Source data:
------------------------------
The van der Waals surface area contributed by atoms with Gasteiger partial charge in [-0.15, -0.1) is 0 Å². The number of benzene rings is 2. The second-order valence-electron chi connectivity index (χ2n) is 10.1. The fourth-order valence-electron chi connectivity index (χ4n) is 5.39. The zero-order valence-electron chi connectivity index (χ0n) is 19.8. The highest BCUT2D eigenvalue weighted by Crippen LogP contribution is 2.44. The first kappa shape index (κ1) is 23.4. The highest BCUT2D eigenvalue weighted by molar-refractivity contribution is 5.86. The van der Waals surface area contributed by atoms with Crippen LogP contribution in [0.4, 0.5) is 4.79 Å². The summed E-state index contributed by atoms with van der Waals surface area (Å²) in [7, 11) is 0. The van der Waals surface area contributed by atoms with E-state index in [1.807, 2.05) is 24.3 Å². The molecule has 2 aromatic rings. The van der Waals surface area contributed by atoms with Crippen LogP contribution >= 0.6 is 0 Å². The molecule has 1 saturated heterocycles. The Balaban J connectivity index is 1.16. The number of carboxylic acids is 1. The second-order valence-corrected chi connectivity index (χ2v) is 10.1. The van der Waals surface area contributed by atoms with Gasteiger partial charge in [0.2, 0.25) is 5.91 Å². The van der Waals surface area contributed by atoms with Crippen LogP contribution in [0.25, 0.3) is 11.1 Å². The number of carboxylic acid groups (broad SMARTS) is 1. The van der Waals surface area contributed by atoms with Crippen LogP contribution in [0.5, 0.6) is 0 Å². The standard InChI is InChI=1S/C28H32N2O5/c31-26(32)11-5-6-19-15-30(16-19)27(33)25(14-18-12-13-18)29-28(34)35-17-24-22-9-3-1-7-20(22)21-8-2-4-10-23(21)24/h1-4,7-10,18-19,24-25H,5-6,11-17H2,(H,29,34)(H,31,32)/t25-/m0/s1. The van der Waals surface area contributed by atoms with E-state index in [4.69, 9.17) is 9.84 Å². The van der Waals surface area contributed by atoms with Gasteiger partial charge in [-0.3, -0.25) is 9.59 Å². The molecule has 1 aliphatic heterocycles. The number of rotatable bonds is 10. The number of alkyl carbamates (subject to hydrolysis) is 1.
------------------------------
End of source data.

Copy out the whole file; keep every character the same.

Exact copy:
The van der Waals surface area contributed by atoms with Gasteiger partial charge in [-0.15, -0.1) is 0 Å². The number of benzene rings is 2. The second-order valence-electron chi connectivity index (χ2n) is 10.1. The fourth-order valence-electron chi connectivity index (χ4n) is 5.39. The zero-order valence-electron chi connectivity index (χ0n) is 19.8. The highest BCUT2D eigenvalue weighted by Crippen LogP contribution is 2.44. The first kappa shape index (κ1) is 23.4. The highest BCUT2D eigenvalue weighted by molar-refractivity contribution is 5.86. The van der Waals surface area contributed by atoms with Crippen LogP contribution in [0.4, 0.5) is 4.79 Å². The summed E-state index contributed by atoms with van der Waals surface area (Å²) in [7, 11) is 0. The van der Waals surface area contributed by atoms with E-state index in [1.807, 2.05) is 24.3 Å². The molecule has 2 aromatic rings. The van der Waals surface area contributed by atoms with Crippen LogP contribution >= 0.6 is 0 Å². The molecule has 1 saturated heterocycles. The Balaban J connectivity index is 1.16. The number of carboxylic acids is 1. The second-order valence-corrected chi connectivity index (χ2v) is 10.1. The van der Waals surface area contributed by atoms with Gasteiger partial charge in [0.2, 0.25) is 5.91 Å². The van der Waals surface area contributed by atoms with Crippen LogP contribution in [0.25, 0.3) is 11.1 Å². The number of carboxylic acid groups (broad SMARTS) is 1. The van der Waals surface area contributed by atoms with Crippen LogP contribution in [0.5, 0.6) is 0 Å². The standard InChI is InChI=1S/C28H32N2O5/c31-26(32)11-5-6-19-15-30(16-19)27(33)25(14-18-12-13-18)29-28(34)35-17-24-22-9-3-1-7-20(22)21-8-2-4-10-23(21)24/h1-4,7-10,18-19,24-25H,5-6,11-17H2,(H,29,34)(H,31,32)/t25-/m0/s1. The van der Waals surface area contributed by atoms with E-state index in [4.69, 9.17) is 9.84 Å². The van der Waals surface area contributed by atoms with Gasteiger partial charge in [-0.3, -0.25) is 9.59 Å². The molecule has 1 aliphatic heterocycles. The number of rotatable bonds is 10. The number of alkyl carbamates (subject to hydrolysis) is 1.